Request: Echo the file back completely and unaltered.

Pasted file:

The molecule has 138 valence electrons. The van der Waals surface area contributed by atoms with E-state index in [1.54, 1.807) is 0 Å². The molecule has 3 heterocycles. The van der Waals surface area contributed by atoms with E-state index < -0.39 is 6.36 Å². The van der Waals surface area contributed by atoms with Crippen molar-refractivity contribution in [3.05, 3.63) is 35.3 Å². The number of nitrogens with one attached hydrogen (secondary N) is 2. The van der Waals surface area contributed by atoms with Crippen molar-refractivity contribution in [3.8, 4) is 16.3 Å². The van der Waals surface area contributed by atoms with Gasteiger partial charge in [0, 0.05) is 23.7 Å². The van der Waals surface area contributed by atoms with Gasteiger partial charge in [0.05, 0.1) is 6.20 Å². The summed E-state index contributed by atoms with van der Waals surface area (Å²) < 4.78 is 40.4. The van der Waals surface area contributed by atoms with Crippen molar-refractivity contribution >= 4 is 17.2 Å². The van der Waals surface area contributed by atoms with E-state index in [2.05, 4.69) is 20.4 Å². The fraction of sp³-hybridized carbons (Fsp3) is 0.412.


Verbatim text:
The molecule has 138 valence electrons. The van der Waals surface area contributed by atoms with E-state index in [1.54, 1.807) is 0 Å². The molecule has 3 heterocycles. The van der Waals surface area contributed by atoms with E-state index < -0.39 is 6.36 Å². The van der Waals surface area contributed by atoms with Crippen molar-refractivity contribution in [3.05, 3.63) is 35.3 Å². The number of nitrogens with one attached hydrogen (secondary N) is 2. The van der Waals surface area contributed by atoms with Crippen molar-refractivity contribution in [3.8, 4) is 16.3 Å². The van der Waals surface area contributed by atoms with Gasteiger partial charge in [0, 0.05) is 23.7 Å². The van der Waals surface area contributed by atoms with Gasteiger partial charge in [0.05, 0.1) is 6.20 Å². The summed E-state index contributed by atoms with van der Waals surface area (Å²) < 4.78 is 40.4. The van der Waals surface area contributed by atoms with Crippen molar-refractivity contribution >= 4 is 17.2 Å². The van der Waals surface area contributed by atoms with E-state index in [2.05, 4.69) is 20.4 Å². The fraction of sp³-hybridized carbons (Fsp3) is 0.412.